I was wrong. They crushed the challenge. Just take a look...

Common Classroom Instructional Problems Students Identified

  1. Too much talking or instruction by the teacher
  2. No time to practice what they were fed during direct instruction
  3. Long lectures without any physical activities that stimulate
  4. Excessive homework
  5. Minimal interaction between students and teacher leads to boredom

Solving The Classroom Boredom

Each group of students created its own ideal lesson plan, but a few solutions were universal

  1. A flexible learning environment with open seating. Students can choose where to sit and who to work with at least some of the time.
  2. Add more interactive games, movie clips, songs, motivational videos
  3. Organized teacher: agenda and objectives given at the beginning of class.

What A Better Lesson Could Look Like

Again, each group came up with its own ideal lesson plan, but below is one example (with a few mix-it-up) alternatives of what class could look like.

1. Start with something fun or interesting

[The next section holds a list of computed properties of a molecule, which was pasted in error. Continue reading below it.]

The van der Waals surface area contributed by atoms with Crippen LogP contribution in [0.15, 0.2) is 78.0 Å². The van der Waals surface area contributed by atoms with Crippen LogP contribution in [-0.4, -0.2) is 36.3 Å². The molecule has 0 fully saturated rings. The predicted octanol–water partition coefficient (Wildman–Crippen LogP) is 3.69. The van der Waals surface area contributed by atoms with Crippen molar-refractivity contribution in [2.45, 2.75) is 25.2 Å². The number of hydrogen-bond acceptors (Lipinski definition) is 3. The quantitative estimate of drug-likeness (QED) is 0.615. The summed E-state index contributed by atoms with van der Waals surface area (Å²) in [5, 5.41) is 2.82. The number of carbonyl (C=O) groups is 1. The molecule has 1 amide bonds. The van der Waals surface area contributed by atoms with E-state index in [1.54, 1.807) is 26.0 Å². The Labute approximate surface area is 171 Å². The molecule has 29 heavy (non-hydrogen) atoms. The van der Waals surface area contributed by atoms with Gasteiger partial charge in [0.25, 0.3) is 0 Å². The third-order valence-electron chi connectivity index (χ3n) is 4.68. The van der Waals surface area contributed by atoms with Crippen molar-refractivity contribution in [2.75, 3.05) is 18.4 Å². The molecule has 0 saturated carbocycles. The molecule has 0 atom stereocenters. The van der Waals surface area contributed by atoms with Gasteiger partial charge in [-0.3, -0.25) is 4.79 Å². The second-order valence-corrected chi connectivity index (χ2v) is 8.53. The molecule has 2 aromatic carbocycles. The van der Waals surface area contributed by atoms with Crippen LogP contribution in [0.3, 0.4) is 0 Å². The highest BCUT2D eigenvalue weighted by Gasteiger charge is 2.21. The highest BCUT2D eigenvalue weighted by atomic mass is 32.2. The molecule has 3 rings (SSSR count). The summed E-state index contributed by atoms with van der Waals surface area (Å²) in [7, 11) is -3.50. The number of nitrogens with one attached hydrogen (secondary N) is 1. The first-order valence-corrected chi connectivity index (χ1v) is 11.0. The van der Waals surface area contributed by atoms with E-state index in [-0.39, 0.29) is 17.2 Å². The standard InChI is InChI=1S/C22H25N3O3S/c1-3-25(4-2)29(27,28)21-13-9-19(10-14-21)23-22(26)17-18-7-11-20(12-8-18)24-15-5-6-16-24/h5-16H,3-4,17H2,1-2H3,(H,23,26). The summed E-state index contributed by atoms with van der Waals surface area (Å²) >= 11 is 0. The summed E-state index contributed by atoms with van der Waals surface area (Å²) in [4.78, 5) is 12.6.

It could be a story, a quick video, an interesting fact; something novel or exciting. This will set the tone for the lesson, letting the students relax and engage.

2. Review Concepts

Do a quick review of the information covered the day before and allow students to ask questions. Personally, I believe in this as it provides spaced repetition, helps clarify misconceptions, and allows students to connect the past (yesterday's) and the new (today's) learning.

3. Direct Instruction

Make it quick and interactive and it will be more effective. This is what many of my students suggested and they may be onto something. As the human mind can pay attention for about 10 minutes before it hits the slow or no more brain processing capacity wall, keep the talk to about 10 minutes. If you need to go a little bit longer, design your lessons to include some form of activity after the initial 10 minutes. It could be a quick pair and share or discuss in a group or even a stand up and stretch break. And for the love of reason, do not extend direct instruction past the 20-minute mark!

4. Brain Break

My students did not call it a brain break specifically, but this is what they meant. If you've heard of the productivity hack called the pomodoro technique you know that the 25-minute chunk of time reserved for it is not random. It supports and validates the fact that the human brain gets tired and when it does our focus and productivity suffers. A 5-minute break that follows an intense processing session refreshes the mind so it can focus and produce at a high level once again.

5. Work Time